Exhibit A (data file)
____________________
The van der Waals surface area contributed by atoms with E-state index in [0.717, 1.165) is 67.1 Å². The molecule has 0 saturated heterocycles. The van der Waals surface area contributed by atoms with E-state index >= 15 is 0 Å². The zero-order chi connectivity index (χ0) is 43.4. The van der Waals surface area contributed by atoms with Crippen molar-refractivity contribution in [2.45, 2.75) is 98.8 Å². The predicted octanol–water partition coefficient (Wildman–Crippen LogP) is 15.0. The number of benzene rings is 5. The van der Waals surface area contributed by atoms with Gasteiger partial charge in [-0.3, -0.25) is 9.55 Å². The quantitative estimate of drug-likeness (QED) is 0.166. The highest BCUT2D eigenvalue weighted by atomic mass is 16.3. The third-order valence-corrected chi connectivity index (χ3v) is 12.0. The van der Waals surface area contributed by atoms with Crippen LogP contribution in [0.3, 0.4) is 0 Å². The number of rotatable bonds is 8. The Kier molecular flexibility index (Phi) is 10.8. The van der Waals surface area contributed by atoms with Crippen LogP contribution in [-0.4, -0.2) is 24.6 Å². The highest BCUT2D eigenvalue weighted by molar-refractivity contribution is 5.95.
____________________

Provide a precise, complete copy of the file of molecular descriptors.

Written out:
The van der Waals surface area contributed by atoms with E-state index in [0.717, 1.165) is 67.1 Å². The molecule has 0 saturated heterocycles. The van der Waals surface area contributed by atoms with E-state index >= 15 is 0 Å². The zero-order chi connectivity index (χ0) is 43.4. The van der Waals surface area contributed by atoms with Crippen molar-refractivity contribution in [2.45, 2.75) is 98.8 Å². The predicted octanol–water partition coefficient (Wildman–Crippen LogP) is 15.0. The number of benzene rings is 5. The van der Waals surface area contributed by atoms with Gasteiger partial charge in [-0.3, -0.25) is 9.55 Å². The quantitative estimate of drug-likeness (QED) is 0.166. The highest BCUT2D eigenvalue weighted by atomic mass is 16.3. The third-order valence-corrected chi connectivity index (χ3v) is 12.0. The van der Waals surface area contributed by atoms with Crippen LogP contribution in [0.3, 0.4) is 0 Å². The number of rotatable bonds is 8. The Kier molecular flexibility index (Phi) is 10.8. The van der Waals surface area contributed by atoms with Crippen LogP contribution in [-0.4, -0.2) is 24.6 Å². The highest BCUT2D eigenvalue weighted by molar-refractivity contribution is 5.95.